Believe it or not, a big portion of this film is improvised! Director Leo McCarey would tell the actors to just say the first thing that popped into their head after a certain action. Like when Irene Dunne’s character opens the door, Grant replies “The judge says this is my day to see the dog.” Totally improvised! Some scenes were also written in at last minute such as when Irene Dunne is doing her cabaret act as she pretends to be Cary Grant‘s sister. It’s very rare that we see films from the 1930s that have a lot of improvisation to them. Cary Grant apparently did not want to be a part of this film so badly that he was willing to opt out for $5,000. All of the stress that McCarey put on Grant helped him with his character’s nervous persona. Well, for someone who did not want to be in the film, his fan mail after reached 200 to 1400 fan letters a week. The Awful Truth was nominated for six Academy Awards and won for Best Director. I would recommend this film if you want to see something fun and carefree that takes light of something as serious as divorce. Oh, and if you want to see this comedy duo again, you can see them again in My Favorite Wife (1940) and Penny Serenade (1941).

Unfortunately, I could not find the film online but you can rent it on Amazon for $3.99. Here is the trailer and please comment what you think:


#109 Captains Courageous (1937)

One genre that I have noticed so far that hasn’t been shown on this list yet is coming-of-age films or any movies where kids play the main roles…until today! Sometimes it takes going overboard (literally) to start growing up. In Victor Fleming’s Captains Courageous, a spoiled little boy goes overboard on a luxurious boat with his dad and ends up under the wing of a friendly Portuguese sailor’s boat.

When we first meet the character of Harvey, we see him as a spoiled, pampered brat who feels the need to buy everyone off in order to get anything he wants. When he falls overboard after tagging along with his wealthy father on a business trip, he falls overboard and is rescued by another ship. The crew on this ship are not able to return him back until they’re done with their job- forcing him to stay on the boat with them for three months. None of them give in to his demands to buy them off for an earlier return. Harvey learns things the hard way on this ship and no one will pamper him- especially Portuguese sailor Manuel. Harvey learns what it means to grow up as he is taught how to be a fisherman and the ways of life in the sea as he bonds with Manuel in song and laughter. The bond between these two makes you want to cry! Despite the fact that Harvey has a good father, Manuel tells it to him like it is and isn’t afraid of him. Harvey needed someone in his life like that to force him to work hard.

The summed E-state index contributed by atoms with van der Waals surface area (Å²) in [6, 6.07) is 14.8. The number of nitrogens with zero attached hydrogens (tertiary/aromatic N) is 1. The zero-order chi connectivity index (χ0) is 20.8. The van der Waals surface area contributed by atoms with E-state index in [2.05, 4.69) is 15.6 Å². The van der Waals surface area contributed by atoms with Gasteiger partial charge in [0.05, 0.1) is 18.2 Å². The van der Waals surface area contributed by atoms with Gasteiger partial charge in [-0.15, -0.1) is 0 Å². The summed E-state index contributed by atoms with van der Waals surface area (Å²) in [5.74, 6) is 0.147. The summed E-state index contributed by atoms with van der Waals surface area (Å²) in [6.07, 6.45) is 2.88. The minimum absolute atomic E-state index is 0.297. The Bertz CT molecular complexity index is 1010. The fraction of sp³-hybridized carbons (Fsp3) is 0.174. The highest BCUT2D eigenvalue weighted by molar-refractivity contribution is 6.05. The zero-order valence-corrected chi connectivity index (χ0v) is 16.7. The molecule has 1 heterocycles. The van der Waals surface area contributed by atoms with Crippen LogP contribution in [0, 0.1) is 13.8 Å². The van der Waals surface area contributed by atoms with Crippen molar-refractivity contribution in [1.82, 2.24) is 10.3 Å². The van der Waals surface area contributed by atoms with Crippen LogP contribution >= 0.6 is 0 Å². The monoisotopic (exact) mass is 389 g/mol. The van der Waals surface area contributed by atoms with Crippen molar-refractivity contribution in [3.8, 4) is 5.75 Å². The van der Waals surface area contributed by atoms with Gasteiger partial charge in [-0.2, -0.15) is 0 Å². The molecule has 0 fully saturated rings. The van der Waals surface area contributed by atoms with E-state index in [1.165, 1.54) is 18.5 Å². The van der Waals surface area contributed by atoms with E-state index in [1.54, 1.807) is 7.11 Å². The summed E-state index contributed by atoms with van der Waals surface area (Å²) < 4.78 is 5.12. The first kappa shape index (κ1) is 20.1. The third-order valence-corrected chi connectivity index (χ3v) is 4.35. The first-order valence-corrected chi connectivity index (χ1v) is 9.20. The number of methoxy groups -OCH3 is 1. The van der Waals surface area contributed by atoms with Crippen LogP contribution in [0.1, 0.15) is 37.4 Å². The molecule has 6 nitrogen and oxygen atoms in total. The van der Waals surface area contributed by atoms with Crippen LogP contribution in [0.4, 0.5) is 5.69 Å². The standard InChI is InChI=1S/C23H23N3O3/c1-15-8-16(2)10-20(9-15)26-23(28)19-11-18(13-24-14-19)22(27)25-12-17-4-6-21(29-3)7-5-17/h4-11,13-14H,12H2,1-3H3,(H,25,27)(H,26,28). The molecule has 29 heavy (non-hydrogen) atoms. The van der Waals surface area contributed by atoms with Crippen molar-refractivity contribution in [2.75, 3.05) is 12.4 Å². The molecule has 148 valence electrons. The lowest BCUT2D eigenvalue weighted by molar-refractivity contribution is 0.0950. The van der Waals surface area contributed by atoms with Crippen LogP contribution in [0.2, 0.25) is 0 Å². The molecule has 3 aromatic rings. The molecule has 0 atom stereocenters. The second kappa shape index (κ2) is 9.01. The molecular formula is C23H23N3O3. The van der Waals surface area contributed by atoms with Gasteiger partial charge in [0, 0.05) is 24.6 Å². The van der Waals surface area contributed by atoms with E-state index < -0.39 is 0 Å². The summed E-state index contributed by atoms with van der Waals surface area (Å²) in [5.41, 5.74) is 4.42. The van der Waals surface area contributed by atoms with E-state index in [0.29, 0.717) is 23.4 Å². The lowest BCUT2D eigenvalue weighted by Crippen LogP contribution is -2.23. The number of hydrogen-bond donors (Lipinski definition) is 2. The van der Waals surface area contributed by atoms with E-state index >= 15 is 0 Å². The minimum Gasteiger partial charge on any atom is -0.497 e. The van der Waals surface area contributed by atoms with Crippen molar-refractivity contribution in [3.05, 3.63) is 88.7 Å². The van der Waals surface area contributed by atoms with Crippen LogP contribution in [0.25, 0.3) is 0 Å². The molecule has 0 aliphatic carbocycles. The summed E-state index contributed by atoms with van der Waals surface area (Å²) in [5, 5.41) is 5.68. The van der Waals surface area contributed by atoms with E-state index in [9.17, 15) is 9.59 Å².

Freddie Bartholomew, who played Harvey, really impressed me! He was one of the richest child stars of the 1930s next to Shirley Temple. I loved how he demonstrated the character development of Harvey; showing him initially as a refined snob into a child who is still trying to make sense of his life. Believe it or not, Spencer Tracy, who plays Manuel, were very adamant about being in this film because of having to spend two hours curling his hair (such as Joan Crawford called him “Harpo.” People can be so cruel!) and for attempting a Portuguese accent. He met Portuguese sailors to better help him prepare for the role. Tracy did not have faith in himself the entire time playing the role. It was until he won the Academy Award for Best Actor that year that he changed his mind about his performance. Way to go, Spencer Tracy! This will teach any actors who don’t feel confident in themselves not to be their own critic. Do you feel that way about yourselves sometimes? Although one criticism I do have is that there was no point in Mickey Rooney’s character being in the film. He’s Mickey Rooney after all and he’s barely in the film!


I’m sorry but I have to talk about this scene because it basically broke my heart! What about you? It was hard seeing Manuel drown to leave a heartbroken Harvey. Especially when Manuel completely changed Harvey and helped him turn into the child he grows up to be in the short time they knew each other. The lessons he taught Harvey, he will never forget. The chopping of the ropes reminded me of a clock. That as they were saying their goodbyes, the clock was ticking and then stopped. I couldn’t stop crying after! 

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This is a great story to see of a coming-of-age drama of a child learning that being a man is not about abusing their power but to work hard and be honest and decent.

Unfortunately, I could not find the film online but you could rent it on Amazon for $3.99. Here is a trailer for the Rudyard Kipling adaptation and please comment your reactions: